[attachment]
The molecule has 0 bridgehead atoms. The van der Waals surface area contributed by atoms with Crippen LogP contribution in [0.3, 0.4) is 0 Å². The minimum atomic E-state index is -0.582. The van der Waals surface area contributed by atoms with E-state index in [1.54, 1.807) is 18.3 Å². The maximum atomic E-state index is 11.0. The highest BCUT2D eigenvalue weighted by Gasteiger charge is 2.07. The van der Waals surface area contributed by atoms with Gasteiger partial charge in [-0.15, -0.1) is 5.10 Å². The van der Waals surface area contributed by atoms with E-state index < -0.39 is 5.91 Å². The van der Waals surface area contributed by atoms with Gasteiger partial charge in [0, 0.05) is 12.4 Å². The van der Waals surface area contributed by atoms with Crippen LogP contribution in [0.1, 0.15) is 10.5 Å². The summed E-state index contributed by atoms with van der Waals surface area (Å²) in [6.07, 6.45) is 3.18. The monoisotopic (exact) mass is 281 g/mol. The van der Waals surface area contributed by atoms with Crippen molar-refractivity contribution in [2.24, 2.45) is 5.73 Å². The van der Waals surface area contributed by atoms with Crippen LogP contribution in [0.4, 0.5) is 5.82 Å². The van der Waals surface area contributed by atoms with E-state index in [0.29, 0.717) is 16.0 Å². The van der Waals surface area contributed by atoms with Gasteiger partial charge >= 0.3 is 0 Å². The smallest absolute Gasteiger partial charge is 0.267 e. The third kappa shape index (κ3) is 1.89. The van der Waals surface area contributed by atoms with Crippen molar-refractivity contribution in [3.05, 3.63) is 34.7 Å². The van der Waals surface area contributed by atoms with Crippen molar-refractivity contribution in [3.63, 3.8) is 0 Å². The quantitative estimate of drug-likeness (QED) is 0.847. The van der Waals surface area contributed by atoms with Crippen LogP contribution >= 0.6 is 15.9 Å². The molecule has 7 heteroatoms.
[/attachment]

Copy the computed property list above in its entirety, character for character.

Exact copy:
The molecule has 0 bridgehead atoms. The van der Waals surface area contributed by atoms with Crippen LogP contribution in [0.3, 0.4) is 0 Å². The minimum atomic E-state index is -0.582. The van der Waals surface area contributed by atoms with E-state index in [1.54, 1.807) is 18.3 Å². The maximum atomic E-state index is 11.0. The highest BCUT2D eigenvalue weighted by Gasteiger charge is 2.07. The van der Waals surface area contributed by atoms with Gasteiger partial charge in [-0.15, -0.1) is 5.10 Å². The van der Waals surface area contributed by atoms with E-state index < -0.39 is 5.91 Å². The van der Waals surface area contributed by atoms with Gasteiger partial charge in [0, 0.05) is 12.4 Å². The van der Waals surface area contributed by atoms with Crippen LogP contribution in [0.1, 0.15) is 10.5 Å². The summed E-state index contributed by atoms with van der Waals surface area (Å²) in [6.07, 6.45) is 3.18. The monoisotopic (exact) mass is 281 g/mol. The van der Waals surface area contributed by atoms with Crippen molar-refractivity contribution in [2.24, 2.45) is 5.73 Å². The van der Waals surface area contributed by atoms with Crippen LogP contribution in [0.4, 0.5) is 5.82 Å². The van der Waals surface area contributed by atoms with E-state index in [0.29, 0.717) is 16.0 Å². The van der Waals surface area contributed by atoms with Gasteiger partial charge >= 0.3 is 0 Å². The smallest absolute Gasteiger partial charge is 0.267 e. The third kappa shape index (κ3) is 1.89. The van der Waals surface area contributed by atoms with Crippen molar-refractivity contribution in [3.05, 3.63) is 34.7 Å². The van der Waals surface area contributed by atoms with Crippen molar-refractivity contribution in [3.63, 3.8) is 0 Å². The quantitative estimate of drug-likeness (QED) is 0.847. The van der Waals surface area contributed by atoms with Crippen LogP contribution >= 0.6 is 15.9 Å². The molecule has 7 heteroatoms.